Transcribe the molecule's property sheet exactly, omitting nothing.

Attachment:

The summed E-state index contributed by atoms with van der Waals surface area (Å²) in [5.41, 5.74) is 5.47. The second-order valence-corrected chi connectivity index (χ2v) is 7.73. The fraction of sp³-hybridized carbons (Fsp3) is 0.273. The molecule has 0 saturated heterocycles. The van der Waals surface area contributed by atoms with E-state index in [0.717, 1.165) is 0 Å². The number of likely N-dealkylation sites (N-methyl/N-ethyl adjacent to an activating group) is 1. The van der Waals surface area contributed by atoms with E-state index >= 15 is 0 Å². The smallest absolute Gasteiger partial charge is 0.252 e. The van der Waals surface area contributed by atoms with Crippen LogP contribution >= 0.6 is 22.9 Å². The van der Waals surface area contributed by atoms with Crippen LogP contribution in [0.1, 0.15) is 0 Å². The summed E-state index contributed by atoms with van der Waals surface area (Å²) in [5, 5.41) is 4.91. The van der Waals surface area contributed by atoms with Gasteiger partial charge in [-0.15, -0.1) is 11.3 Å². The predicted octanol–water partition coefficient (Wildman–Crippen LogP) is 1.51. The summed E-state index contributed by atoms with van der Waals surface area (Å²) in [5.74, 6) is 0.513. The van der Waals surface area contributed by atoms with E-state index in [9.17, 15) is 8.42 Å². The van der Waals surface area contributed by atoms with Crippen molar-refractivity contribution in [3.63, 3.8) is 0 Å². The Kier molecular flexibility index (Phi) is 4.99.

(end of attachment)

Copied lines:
The summed E-state index contributed by atoms with van der Waals surface area (Å²) in [5.41, 5.74) is 5.47. The second-order valence-corrected chi connectivity index (χ2v) is 7.73. The fraction of sp³-hybridized carbons (Fsp3) is 0.273. The molecule has 0 saturated heterocycles. The van der Waals surface area contributed by atoms with E-state index in [0.717, 1.165) is 0 Å². The number of likely N-dealkylation sites (N-methyl/N-ethyl adjacent to an activating group) is 1. The van der Waals surface area contributed by atoms with E-state index >= 15 is 0 Å². The smallest absolute Gasteiger partial charge is 0.252 e. The van der Waals surface area contributed by atoms with Crippen LogP contribution >= 0.6 is 22.9 Å². The van der Waals surface area contributed by atoms with Crippen LogP contribution in [0.1, 0.15) is 0 Å². The summed E-state index contributed by atoms with van der Waals surface area (Å²) in [5, 5.41) is 4.91. The van der Waals surface area contributed by atoms with Gasteiger partial charge in [-0.15, -0.1) is 11.3 Å². The predicted octanol–water partition coefficient (Wildman–Crippen LogP) is 1.51. The summed E-state index contributed by atoms with van der Waals surface area (Å²) in [5.74, 6) is 0.513. The van der Waals surface area contributed by atoms with E-state index in [9.17, 15) is 8.42 Å². The van der Waals surface area contributed by atoms with Crippen molar-refractivity contribution in [3.63, 3.8) is 0 Å². The Kier molecular flexibility index (Phi) is 4.99.